As an aside: Unlike some others who have voiced opinions on the matter of “dangling participles” in haiku, I have no problem whatsoever with this technique. Haiku elide all sorts of grammatical stuff, and the effect in this instance actually resembles a Japanese haiku in which the subject is implied. There’s the argument that English syntax shouldn’t mimic that of a foreign language–but as this effect dovetails with the self-effacing impulse of the genre, I see a justification that transcends simple grammatical considerations.

    Sometimes it’s simply more effective to imply rather than to state the pronoun. It’s one way haiku leave readers with something to find.

    Let the grammar police rewrite the following, if they’d like 🙂

    not seeing
    the room is white
    until that red apple
    (Anita Virgil)

    pausing
    halfway up the stairs–
    white chrysanthemum
    (E. S. Lamb)

    going
    where the river goes
    first day of spring
    (John Wills)

    fog.
    sitting here
    without the mountains
    (Gary Hotham)

    squinting
    to read the sign
    “optician”
    (Alan Pizzarelli)

    waking far from home
    the sunrise songs
    of unknown birds
    (Charles B. Dickson)

    Family reunion–
    again explaining
    what a haiku is
    (Garry Gay)

    exploring the cave…
    my son’s flashlight beam
    disappears ahead
    (Lee Gurga)

    paper route
    knocking a row of icicles
    from the eave
    (Michael Dylan Welch)

    splitting wood–
    for a moment the log
    holds the axe
    (Jim Kacian)

    coming out of the woods–
    the sound of crickets,
    the empty sky
    (Peter Yovu)

    autumn heat reopening a scab
    (Scott Metz)

    climbing in shadow–
    the canyon rim
    brightly lit
    (Allan Burns)

    Just for starters. And if you know haiku conventions, none should be difficult to read.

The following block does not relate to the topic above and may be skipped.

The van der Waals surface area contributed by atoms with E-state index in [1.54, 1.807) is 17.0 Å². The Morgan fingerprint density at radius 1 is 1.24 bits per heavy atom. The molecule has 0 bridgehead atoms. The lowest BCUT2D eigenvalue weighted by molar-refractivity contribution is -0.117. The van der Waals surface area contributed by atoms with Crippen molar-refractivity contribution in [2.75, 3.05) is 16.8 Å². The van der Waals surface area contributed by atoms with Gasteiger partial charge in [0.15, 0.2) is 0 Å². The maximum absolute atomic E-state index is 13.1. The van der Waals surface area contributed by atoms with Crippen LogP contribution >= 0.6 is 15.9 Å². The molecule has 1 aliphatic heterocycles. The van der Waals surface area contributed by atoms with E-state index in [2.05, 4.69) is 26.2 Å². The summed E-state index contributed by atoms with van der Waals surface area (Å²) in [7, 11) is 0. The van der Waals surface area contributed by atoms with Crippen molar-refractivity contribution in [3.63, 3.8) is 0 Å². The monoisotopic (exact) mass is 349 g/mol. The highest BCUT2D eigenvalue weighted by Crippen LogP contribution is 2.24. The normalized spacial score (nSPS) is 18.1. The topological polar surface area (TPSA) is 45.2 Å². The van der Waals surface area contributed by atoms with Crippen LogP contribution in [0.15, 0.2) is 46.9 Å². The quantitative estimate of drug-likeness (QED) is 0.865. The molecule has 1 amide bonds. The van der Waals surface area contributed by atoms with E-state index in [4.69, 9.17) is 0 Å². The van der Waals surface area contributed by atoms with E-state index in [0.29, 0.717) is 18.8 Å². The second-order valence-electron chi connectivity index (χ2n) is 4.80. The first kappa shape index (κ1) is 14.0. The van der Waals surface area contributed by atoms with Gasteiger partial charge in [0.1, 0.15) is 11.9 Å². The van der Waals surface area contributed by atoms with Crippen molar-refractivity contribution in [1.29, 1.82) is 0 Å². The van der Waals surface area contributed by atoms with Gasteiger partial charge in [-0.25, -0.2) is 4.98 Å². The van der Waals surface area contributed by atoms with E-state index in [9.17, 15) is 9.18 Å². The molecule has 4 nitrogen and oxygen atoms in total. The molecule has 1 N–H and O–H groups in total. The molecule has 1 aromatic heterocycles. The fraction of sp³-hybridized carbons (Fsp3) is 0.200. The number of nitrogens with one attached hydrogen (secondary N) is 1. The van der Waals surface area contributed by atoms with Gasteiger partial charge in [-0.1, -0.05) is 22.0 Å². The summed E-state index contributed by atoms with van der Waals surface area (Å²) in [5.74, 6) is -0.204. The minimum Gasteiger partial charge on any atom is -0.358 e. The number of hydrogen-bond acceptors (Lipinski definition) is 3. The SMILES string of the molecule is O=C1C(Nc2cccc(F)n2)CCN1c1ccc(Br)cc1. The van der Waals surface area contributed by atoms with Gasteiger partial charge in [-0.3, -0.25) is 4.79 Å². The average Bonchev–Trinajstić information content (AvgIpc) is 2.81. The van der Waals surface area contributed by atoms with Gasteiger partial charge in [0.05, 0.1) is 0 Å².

Anyway–I think John’s haiku can be read at least two basic ways (grammatically), and this multivalance is part of its attraction (and part of why I selected it for Montage). Being no fan of a “rule-based” approach to art, I like that either way it breaks a so-called “rule” (“Thou shalt cut!” or “Thou shalt not employ dangling participles!”). Two birds with one leaf.

    John has posted here before. Maybe he’ll share his thoughts on his own poem?

    And thanks for digging deeper into this one, Peter.

  16. Clarification of last post: when I said “say something about a haiku familiar to you”, I was referring specifically to John Stevenson’s poem, familiar to Paul. The open invitation is to say something about how you experience the poem.

  17. This post will get to a J. Stevenson poem in Montage.

    First, about quotidian. Paul you say “…it isn’t what it means” am I right in assuming you’re saying that “dailiness” does not equal “mundane?” or “commonplace?” Personally, though not altogether a wild man, I do like to liberate the id in quotidian now and then, and you can quote me, daily if necessary.

    More seriously (it’s what my superego wants…)–
    I appreciate you’re saying “I’m not looking for a treasure hunt or polemical joust when I read haiku–“. It’s a good reminder for me not to take things too seriously. Polemics, of course, can put folks poles apart.

    I come across wondrous moments sometimes, and they seem to want to be captured, or at least held and released, but a dogged pursuit of the nature of consciousness itself and of inner experience leads me often on a treasure hunt. I’m only bringing it up because I do carry this question on my voyages: how much can haiku bear? (Damn that bear– keeps coming back to the bird-feeders!)

    I would like, as an exercise and appreciation of Montage poets (and a big thumbs up here to Allan) to make at least brief comments on poems therein from week to week. Maybe. But for now I want to ask you, and readers in general, how they see John Stevenson’s:

    curling tighter/ a leaf/ catches fire

    Quotidian for sure, but much more also.

    The question could be– *what does this poem do (to you?*.

    I will refrain, for the moment, from giving a response myself, and hope that you, Paul, will say something about a haiku familiar to you, and I invite others to do the same.

    It seems that sails are being hoisted in many places on this blog.

  18. Friends at THF, it is 19 weeks now that Allan has been pulling fine rabbits from his hat. Quotidian Moments is another such.

    This was perhaps the first Montage where I knew all of the haiku. Great to see old friends again. Yours were great choices, Allan.

    And “quotidian” — what a hoot of a word. I’ve always been amused that it isn’t what it means. A “two-dollar word” if ever there was one. Perfectly applied by you. NOT a criticism. These haiku are some I love for lots of reasons. I’m not looking for a treasure hunt or polemical joust when I read haiku — or write them. A wondrous moment, perfectly captured. It doesn’t have to be a huge or beautiful moment.
    – Paul MacNeil